Monday, March 30, 2015

The Verdict And The Books That Follow

The verdict in the sordid murder case was handed down three days ago and the printing presses were cranked up, running at full speed to get the first book into the shops while public interest is still hot.

For months, Graham Dwyer was on trial in the murder of Elaine O'Hara. The case had all the elements to captivate the general public: a woman's disappearance, the discovery of her remains months later, and a murder investigation that led to an underground world of kinky sex via online hook-ups, The characters in the drama were intriguing as well, with a well-heeled architect standing accused of murdering a child care worker with some mental health issues.
A guilty verdict, a last chapter written and the book laid down with no time to lose

Mr. Dwyer was found guilty of killing Ms. O'Hara as part of some sick sexual fantasy. Over the course of the trial, the whole sordid story was told from recovered text messages that painted a very disturbing picture.

Who wouldn't want to read all about it, including the bits that didn't make it into the daily newspapers?

Niamh O'Connor is first past the post. Her book is hitting the shops, ready to go, while the trial is still a popular topic.

The crime writer sat through the trial, tweeting and taking notes. She had only to organize those thoughts into paragraphs of more than 140 characters and there was the book that would set the mark for all other books to follow.

Why do we consume these tales? There is the titillation aspect, especially with the Fifty Shades phenomenon playing out in movie theatres. Bondage is supposed to be good, not-so-clean fun, but the relationship between Mr. Dwyer and Ms. O'Hara was nothing like that portrayed in a series of books that were best-sellers.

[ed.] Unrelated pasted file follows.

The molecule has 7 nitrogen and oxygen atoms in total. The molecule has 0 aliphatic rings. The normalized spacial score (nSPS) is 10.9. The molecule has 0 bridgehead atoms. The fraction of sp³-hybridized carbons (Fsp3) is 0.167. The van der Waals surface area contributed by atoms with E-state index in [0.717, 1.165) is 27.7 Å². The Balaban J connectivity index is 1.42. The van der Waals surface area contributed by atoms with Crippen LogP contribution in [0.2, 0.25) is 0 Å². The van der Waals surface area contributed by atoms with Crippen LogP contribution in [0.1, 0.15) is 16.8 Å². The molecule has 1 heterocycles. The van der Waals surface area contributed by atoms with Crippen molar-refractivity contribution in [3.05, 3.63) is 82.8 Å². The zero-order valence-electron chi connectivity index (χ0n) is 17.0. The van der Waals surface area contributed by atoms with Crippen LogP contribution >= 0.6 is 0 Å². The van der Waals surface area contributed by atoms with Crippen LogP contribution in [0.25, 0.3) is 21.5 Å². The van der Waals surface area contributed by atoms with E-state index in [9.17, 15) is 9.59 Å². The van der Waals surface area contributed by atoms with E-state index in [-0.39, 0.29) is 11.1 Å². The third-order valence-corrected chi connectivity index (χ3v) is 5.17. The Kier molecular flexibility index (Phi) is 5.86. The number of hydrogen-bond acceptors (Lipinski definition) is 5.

Are we seeking some insight into Mr. Dwyer's soul? If we could determine why he had a compulsion to kill a woman to achieve sexual climax, maybe we could find some clue that would help the authorities catch another, equally disturbed individual, before they killed some innocent woman who had emotional problems of her own. How could a man who had the intelligence to become a successful architect lead such a thoroughly concealed second life? Were there clues left behind as he played the master to Elaine O'Hara's submissive?

Were there other women gone missing years ago whose disappearance might be linked to Graham Dwyer?

The first book will not be the insightful expose. That sort of story takes some time to research and write. This is the first, the more basic presentation of the facts as heard in the courtroom, with the prosecution painting one picture and the defense painting quite another.

But the first book is the one that sells through when it arrives within days of the verdict. It won't be the Irish version of In Cold Blood. It isn't meant to be. This book is just supposed to sell a lot of copies so the publisher can make as much money as possible.

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